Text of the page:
End of power bill adjustment has some concerned - WCBD-TV: News, Weather, and Sports for Charleston, SC

End of power bill adjustment has some concerned

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The end of the normalization plan has some concerned. The end of the normalization plan has some concerned.
NORTH CHARLESTON, SC -

There could be some changes coming to your power bill at the beginning of next year.

Wednesday, SCE&G announced plans to end its Weather Normalization Action plan. This comes after the Office of Regulatory Staff released a report supporting the end of the plan, which they said was complicated.

"Theoretically, I think it has merit, but what we found was that it was too complicated. Some parts didn't make any sense," executive director of the agency Dukes Scott said.

SCE&G agreed to end the plan once the report was released.

According to that report, there were 189 complaints made from consumers since 2010, the year the program was started after unseasonably cold temperatures caused power bills to spike.

Some of the people who complained were concerned over the fact that SCE&G was the only agency computing the rate that was charged. Others were irritated because they were unable to opt-out of the program. Lastly, many said they couldn't understand the bills.

Now that the plan is over, however, some are concerned about how they may afford their bill.

"It will be much harder, especially for those that are on a fixed income," Richard Brehon said.

Brehon is one of the 3,000 people who gets assistance from the Charleston County Human Services agency to help with paying bills. He heats his one story home in North Charleston using only one heater.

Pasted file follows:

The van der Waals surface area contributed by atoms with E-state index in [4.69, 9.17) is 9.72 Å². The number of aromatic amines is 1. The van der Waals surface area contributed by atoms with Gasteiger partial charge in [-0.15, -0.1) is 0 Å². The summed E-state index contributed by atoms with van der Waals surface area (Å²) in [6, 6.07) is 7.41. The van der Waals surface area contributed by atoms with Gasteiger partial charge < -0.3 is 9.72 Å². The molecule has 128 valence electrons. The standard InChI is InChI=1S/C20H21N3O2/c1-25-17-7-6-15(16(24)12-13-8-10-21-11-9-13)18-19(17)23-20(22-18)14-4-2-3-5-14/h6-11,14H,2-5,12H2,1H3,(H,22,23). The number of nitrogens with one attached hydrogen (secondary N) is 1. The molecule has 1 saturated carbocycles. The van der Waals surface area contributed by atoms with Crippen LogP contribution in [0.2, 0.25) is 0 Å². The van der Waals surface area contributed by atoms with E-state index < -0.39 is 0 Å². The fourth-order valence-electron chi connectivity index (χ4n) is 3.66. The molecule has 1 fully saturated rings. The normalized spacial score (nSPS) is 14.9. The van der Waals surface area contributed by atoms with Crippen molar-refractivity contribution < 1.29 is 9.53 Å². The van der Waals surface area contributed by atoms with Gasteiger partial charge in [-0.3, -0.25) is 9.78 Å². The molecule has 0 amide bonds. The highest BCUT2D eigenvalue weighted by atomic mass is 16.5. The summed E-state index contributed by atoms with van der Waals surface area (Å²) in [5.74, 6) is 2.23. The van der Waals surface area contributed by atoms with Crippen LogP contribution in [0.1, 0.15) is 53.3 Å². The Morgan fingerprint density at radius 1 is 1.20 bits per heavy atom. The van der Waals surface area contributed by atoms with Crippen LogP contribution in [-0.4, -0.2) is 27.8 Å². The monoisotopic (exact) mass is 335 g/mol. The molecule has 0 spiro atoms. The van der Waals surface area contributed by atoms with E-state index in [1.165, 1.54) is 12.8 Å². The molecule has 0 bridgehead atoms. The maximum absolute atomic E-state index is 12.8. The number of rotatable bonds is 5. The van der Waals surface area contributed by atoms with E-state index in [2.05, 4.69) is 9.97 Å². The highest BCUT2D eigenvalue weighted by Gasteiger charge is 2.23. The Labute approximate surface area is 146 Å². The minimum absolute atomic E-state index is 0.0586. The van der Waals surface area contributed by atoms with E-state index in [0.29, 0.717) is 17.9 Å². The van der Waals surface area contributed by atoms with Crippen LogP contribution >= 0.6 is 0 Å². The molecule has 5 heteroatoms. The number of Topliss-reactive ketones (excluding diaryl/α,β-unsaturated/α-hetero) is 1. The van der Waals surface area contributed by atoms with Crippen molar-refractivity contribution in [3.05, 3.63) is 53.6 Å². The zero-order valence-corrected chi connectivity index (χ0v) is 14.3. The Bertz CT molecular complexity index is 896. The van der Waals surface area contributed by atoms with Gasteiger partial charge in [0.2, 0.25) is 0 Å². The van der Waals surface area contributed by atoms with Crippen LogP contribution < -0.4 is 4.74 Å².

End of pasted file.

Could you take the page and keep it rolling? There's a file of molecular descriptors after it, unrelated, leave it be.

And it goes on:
Throughout the week, the colder temperatures means his one heater is working overtime.

"[The heater] has had to stay on at night so the bill really goes up higher," Brehon claimed.

A concerned viewer sent News 2 an email worried about folks like Brehon who are on a fixed income. That viewer wanted to know who is responsible if people can't afford their heat, so they die because of extreme temperatures.

When News 2 asked Scott that question, he declined to comment.

We reached out to SCE&G and asked them the same question. While they deferred to their legal counsel for a direct answer, they did outline their policy with canceling power.

"SCE&G does not disconnect services to its customers if temperatures are forecast to average 32 degrees below over a 48-hour period," Eric Boomhower said in a prepared statement.

The company suggests concerned consumers should use the, "Budget Billing Plan." Basically, this plan takes an average of the annual power bill and divides it by 12, so you would pay the same amount each month. The plan doesn't necessarily lower how much you pay, it is to give you an idea how much you could pay.

While Brehon's heater continued to roar, he said that billing plan won't work for him.

"If it's a bill that's high and you have to pay that on a monthly basis, it will interfere with what must be done as far as your bill is concerned," Brehon said.

The normalization plan officially ends after December. Beginning in January, the power bill will show the actual amount of electricity used.

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